One of the facts which I’ve been blogging about, is that I have erased Windows from a computer I had, which at the time was named ‘Mithral’, and that I had then installed Debian / Stretch on it, at which point I also changed its name to ‘Plato’. Debian / Stretch is the successor to Debian / Jessie, the latter of which I still have installed on two of my computers.
One of the main differences between the Debian / Stretch and the Debian / Jessie code-repositories is, that the newer Debian / Stretch is based on the desktop manager ‘Plasma 5′ – assuming we choose that desktop-manager – while Debian / Jessie was still based on ‘KDE 4′ as its desktop manager. And so one aspect of my ‘new’ Debian / Stretch system which I’ve been curious about – and anticipating – was how I’ll like Plasma 5 as opposed to KDE 4.
One of the facts which should be noted, is that although Plasma 5 has been altered enough to create major version issues with KDE 4 builds of applications, Plasma is not really that different, finally, from KDE 4.
The developers have focused on simplifying the experience. KDE 4 had almost unlimited options by which the user could fine-tune the appearance of his desktop, while Plasma 5 has reduced the number of settings. And yet I find, I can still do everything under Plasma 5, that I was used to doing under KDE 4. I do not necessarily need to be able to fine-tune, how translucent the Task-Bar is – which under Plasma 5 or KDE 4 specifically is named a ‘Panel’ – while its center-region, where entries exist for applications currently running in user-space, is actually named the ‘Task-Switcher‘. Linux people are sometimes particular about not wanting to seem to be copying the conventions of some other O/S.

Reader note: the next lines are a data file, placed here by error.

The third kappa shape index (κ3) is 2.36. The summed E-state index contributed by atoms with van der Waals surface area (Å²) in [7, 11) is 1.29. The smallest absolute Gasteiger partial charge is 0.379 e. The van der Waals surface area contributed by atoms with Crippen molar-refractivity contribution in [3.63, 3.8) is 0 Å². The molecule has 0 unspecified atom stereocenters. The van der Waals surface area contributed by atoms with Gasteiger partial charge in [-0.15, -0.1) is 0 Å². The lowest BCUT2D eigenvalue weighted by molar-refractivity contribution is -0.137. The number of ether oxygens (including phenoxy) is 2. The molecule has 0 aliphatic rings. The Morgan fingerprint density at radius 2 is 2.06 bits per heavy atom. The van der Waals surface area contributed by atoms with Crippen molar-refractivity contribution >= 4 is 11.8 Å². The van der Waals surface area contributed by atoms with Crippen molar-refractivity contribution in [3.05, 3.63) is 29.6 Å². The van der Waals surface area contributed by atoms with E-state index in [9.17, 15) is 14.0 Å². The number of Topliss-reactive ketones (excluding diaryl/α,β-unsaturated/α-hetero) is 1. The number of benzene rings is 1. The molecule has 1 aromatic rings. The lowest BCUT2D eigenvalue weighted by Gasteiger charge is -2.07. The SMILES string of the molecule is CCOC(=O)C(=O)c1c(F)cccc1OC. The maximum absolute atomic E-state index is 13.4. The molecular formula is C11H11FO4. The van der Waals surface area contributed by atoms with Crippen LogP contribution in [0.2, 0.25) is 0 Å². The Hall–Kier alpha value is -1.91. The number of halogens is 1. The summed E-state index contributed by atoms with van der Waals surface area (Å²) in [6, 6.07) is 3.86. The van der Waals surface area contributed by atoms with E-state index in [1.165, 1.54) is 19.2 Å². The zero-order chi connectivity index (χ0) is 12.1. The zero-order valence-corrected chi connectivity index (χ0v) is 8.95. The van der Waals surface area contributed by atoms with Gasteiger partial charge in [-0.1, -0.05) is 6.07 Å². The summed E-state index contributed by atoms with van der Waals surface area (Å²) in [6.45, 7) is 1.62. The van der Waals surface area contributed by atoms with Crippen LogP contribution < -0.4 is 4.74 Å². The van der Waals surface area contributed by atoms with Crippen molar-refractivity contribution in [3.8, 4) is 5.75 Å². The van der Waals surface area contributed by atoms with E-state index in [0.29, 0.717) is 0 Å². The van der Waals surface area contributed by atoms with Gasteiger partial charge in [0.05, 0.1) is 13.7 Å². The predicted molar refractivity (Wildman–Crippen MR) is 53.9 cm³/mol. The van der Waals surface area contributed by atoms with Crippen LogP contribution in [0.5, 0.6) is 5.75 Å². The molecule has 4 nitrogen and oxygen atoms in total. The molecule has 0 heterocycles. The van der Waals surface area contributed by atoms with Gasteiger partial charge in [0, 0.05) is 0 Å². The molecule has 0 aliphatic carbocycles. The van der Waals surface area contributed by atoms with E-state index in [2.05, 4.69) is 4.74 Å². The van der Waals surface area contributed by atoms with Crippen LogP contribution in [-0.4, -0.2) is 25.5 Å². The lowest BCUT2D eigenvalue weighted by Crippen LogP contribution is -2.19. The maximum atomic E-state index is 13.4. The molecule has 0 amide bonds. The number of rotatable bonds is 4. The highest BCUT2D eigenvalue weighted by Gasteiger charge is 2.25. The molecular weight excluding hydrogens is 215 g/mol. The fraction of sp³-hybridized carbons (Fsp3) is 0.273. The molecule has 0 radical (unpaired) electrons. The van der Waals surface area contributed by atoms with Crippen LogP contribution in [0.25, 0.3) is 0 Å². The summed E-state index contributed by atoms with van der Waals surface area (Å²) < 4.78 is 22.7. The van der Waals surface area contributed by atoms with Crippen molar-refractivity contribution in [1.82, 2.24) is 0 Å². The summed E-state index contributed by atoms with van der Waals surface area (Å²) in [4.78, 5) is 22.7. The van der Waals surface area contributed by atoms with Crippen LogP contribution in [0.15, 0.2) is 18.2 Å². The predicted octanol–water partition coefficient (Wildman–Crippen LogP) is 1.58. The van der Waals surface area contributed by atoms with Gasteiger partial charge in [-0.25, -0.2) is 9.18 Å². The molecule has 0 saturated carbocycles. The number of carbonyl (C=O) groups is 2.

Under Linux, we have a variety of methods, to display what processes are occupying the CPU, one of those being the command-line ‘top’, and another being the slightly-more-colorful, but still text-based command ‘htop’. We refer to htop as a ‘Process Viewer’.
One detail which went a bit far for me however, was the degree with which the default Theme – named ‘Breeze’ – made the icons and widgets seem uninteresting. From a package-manager, we can still install a throwback ‘Oxygen’ Theme, the appearance of which is more-similar to how KDE 4 looked. But if we choose the Oxygen Theme, then the default assumption would be that we want our desktop to have a dark look. I actually bypassed this result, by choosing my Look And Feel to be Oxygen, but by choosing my Desktop Theme to be ‘Air’, from the System Settings center. Air is what’s keeping the background-colors of most of my desktop bright-looking.
Also, I always took care to keep wallpapers which I had chosen, and not to allow any switch in Themes to replace those, since a bright-looking wallpaper is also necessary, for obtaining a Desktop Appearance which is bright-looking.